Until the five officers charged with Tyre Nichols’ murder go to trial, we probably won’t learn why they pulled him over, or what, if anything, they suspected him of. Which is not to say they had good reason. We simply don’t know. It looks like they had the wrong man — a tragedy and an outrage.

Predictable, too.

I recently had a conversation with a Black friend who’d been caught in a crossfire between rival gangs in a Little Rock intersection where I’d never venture after dark — roughly 2 miles south of my home, and on a different planet. He jumped out of his car and lay face-down in the street until the shooting ended, and then drove off before police arrived, avoiding trouble.

It was the same corner where Little Rock’s then-Black police chief had traded shots with a pistol-packing woman on New Year’s Eve 2021.

Having friends on the force and friends in prison, my friend’s attitude toward events in Memphis could be described as weary resignation. While white people make most of the noise about the homicide rate in this city, it’s Black people who are virtually all of the victims.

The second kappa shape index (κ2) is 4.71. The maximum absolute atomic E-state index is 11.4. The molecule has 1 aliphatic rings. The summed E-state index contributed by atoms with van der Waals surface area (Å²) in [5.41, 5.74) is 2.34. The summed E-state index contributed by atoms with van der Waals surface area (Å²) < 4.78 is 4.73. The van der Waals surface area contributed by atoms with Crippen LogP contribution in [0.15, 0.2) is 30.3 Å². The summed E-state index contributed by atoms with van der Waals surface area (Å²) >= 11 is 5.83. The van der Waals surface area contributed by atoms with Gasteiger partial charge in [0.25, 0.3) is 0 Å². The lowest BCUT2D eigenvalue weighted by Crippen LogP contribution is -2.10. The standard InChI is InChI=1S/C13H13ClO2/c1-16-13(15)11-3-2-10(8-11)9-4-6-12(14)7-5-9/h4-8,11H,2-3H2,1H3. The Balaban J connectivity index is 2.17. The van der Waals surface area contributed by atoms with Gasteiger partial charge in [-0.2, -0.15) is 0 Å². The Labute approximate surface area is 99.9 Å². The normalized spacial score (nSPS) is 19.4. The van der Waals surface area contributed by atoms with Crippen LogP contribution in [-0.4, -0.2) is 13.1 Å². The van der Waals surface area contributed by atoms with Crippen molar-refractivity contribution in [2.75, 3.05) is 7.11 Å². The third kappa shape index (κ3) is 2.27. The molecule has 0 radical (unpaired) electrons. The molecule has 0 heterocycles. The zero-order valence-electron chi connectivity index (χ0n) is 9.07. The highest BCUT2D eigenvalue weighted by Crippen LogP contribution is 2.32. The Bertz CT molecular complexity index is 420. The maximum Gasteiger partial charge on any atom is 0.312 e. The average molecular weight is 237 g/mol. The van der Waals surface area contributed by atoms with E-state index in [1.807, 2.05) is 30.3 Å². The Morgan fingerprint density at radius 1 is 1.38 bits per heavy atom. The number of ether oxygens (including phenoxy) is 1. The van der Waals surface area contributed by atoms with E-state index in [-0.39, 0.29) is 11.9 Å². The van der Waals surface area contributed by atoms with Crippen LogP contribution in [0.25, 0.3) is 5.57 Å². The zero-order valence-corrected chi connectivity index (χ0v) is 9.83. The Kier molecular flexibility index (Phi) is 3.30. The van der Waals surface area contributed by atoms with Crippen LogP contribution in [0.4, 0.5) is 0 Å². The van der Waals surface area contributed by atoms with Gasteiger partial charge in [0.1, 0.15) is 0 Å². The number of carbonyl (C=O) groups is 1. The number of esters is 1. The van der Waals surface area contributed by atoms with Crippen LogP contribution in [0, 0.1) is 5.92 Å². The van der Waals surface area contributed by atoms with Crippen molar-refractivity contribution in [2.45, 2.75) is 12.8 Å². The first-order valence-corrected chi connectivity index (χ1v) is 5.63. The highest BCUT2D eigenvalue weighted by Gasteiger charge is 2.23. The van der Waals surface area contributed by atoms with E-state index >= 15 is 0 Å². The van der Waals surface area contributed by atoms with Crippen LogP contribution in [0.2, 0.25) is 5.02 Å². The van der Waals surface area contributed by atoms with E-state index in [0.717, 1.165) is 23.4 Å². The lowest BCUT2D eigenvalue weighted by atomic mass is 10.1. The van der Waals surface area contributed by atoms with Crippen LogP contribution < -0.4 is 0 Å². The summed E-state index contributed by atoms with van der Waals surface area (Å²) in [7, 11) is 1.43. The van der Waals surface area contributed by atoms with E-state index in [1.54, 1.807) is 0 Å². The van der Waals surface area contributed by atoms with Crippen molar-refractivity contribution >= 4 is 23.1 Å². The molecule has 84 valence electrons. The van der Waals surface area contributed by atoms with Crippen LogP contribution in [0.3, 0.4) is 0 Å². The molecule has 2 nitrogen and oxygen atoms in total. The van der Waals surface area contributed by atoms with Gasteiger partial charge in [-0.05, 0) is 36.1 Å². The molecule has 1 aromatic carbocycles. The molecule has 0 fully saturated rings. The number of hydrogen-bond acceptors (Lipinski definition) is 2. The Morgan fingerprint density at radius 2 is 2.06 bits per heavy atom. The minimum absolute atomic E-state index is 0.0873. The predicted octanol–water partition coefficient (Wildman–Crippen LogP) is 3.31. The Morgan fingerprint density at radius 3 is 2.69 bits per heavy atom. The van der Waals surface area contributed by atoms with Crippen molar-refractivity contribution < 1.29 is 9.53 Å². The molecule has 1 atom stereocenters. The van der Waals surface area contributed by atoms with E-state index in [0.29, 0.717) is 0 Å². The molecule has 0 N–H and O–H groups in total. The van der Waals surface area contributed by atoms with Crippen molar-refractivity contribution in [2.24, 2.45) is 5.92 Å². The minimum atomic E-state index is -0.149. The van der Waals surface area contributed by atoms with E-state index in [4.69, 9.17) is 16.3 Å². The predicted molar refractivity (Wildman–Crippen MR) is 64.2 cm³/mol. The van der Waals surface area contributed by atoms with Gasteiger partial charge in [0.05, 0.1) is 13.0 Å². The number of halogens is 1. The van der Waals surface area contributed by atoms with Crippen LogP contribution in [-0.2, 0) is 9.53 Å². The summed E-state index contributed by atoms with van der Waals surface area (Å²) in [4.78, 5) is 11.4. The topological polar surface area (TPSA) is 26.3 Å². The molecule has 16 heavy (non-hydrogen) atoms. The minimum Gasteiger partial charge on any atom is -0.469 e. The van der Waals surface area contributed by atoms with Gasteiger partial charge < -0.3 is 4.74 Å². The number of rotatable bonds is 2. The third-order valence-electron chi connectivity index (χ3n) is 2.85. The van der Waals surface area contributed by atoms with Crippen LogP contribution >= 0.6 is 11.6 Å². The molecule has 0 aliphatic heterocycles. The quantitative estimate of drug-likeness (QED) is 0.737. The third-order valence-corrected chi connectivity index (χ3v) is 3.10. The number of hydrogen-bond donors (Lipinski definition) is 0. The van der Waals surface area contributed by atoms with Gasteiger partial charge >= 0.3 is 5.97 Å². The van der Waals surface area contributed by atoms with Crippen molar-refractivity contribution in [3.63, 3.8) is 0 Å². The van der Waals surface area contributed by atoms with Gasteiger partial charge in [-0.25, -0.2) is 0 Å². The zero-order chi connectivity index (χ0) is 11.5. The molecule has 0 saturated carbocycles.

Memphis is the same, only more so.

Only in America could we flood the nation with handguns and then profess shock and amazement at spiraling homicide rates.

So yeah, I’m out of ideas. You?

Gene Lyons is a National Magazine Award winner and co-author of “The Hunting of the President.”

The Sun-Times welcomes letters to the editor and op-eds. See our guidelines.

The Latest
25th anniversary event presents ‘Star 80,’ ‘Stony Island’ and other under-the-radar movies, often hearing from the artists who made them.
Anderson talked smack, flipped bats and became the coolest thing about a Sox team seemingly headed for great things. Then it all went “poof.” In town with the Marlins, he discussed it on Thursday.
Another exposure location was reported at the Sam’s Club at 9400 S. Western Ave. in Evergreen Park, Cook County health officials said Thursday.
The Chicago Park District said April’s cold and wet weather has kept the buds of 190 cherry blossom trees at Jackson Park from fully opening.
Bedard entered the season finale Thursday with 61 points in 67 games, making him the most productive Hawks teenager since Patrick Kane in 2007-08, but he’s not entirely pleased with his performance.